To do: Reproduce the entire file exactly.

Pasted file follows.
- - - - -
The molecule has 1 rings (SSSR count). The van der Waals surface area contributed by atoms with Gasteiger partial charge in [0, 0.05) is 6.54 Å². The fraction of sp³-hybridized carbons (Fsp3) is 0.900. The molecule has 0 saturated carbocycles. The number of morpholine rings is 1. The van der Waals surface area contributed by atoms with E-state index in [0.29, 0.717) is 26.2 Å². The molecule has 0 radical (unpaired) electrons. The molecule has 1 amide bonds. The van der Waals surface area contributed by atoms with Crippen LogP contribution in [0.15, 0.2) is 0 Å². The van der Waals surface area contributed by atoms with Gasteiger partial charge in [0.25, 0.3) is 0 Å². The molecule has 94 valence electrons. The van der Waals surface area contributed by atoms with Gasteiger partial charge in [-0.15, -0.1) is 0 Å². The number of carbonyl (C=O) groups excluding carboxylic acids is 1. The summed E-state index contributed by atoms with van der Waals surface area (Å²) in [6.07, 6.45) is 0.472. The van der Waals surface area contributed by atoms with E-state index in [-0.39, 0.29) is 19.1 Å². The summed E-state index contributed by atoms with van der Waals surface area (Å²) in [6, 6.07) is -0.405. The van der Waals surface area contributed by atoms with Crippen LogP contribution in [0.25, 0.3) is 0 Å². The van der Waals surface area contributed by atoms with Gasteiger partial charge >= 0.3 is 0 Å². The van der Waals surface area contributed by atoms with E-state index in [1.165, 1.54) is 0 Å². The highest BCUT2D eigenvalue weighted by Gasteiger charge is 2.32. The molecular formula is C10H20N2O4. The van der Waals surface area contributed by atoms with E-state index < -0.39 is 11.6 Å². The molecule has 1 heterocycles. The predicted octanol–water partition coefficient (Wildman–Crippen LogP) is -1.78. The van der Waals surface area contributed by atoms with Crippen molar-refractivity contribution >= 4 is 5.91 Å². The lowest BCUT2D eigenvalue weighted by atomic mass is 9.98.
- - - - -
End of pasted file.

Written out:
The molecule has 1 rings (SSSR count). The van der Waals surface area contributed by atoms with Gasteiger partial charge in [0, 0.05) is 6.54 Å². The fraction of sp³-hybridized carbons (Fsp3) is 0.900. The molecule has 0 saturated carbocycles. The number of morpholine rings is 1. The van der Waals surface area contributed by atoms with E-state index in [0.29, 0.717) is 26.2 Å². The molecule has 0 radical (unpaired) electrons. The molecule has 1 amide bonds. The van der Waals surface area contributed by atoms with Crippen LogP contribution in [0.15, 0.2) is 0 Å². The van der Waals surface area contributed by atoms with Gasteiger partial charge in [0.25, 0.3) is 0 Å². The molecule has 94 valence electrons. The van der Waals surface area contributed by atoms with Gasteiger partial charge in [-0.15, -0.1) is 0 Å². The number of carbonyl (C=O) groups excluding carboxylic acids is 1. The summed E-state index contributed by atoms with van der Waals surface area (Å²) in [6.07, 6.45) is 0.472. The van der Waals surface area contributed by atoms with E-state index in [-0.39, 0.29) is 19.1 Å². The summed E-state index contributed by atoms with van der Waals surface area (Å²) in [6, 6.07) is -0.405. The van der Waals surface area contributed by atoms with Crippen LogP contribution in [0.25, 0.3) is 0 Å². The van der Waals surface area contributed by atoms with Gasteiger partial charge >= 0.3 is 0 Å². The van der Waals surface area contributed by atoms with E-state index in [1.165, 1.54) is 0 Å². The highest BCUT2D eigenvalue weighted by Gasteiger charge is 2.32. The molecular formula is C10H20N2O4. The van der Waals surface area contributed by atoms with E-state index < -0.39 is 11.6 Å². The molecule has 1 heterocycles. The predicted octanol–water partition coefficient (Wildman–Crippen LogP) is -1.78. The van der Waals surface area contributed by atoms with Crippen molar-refractivity contribution >= 4 is 5.91 Å². The lowest BCUT2D eigenvalue weighted by atomic mass is 9.98.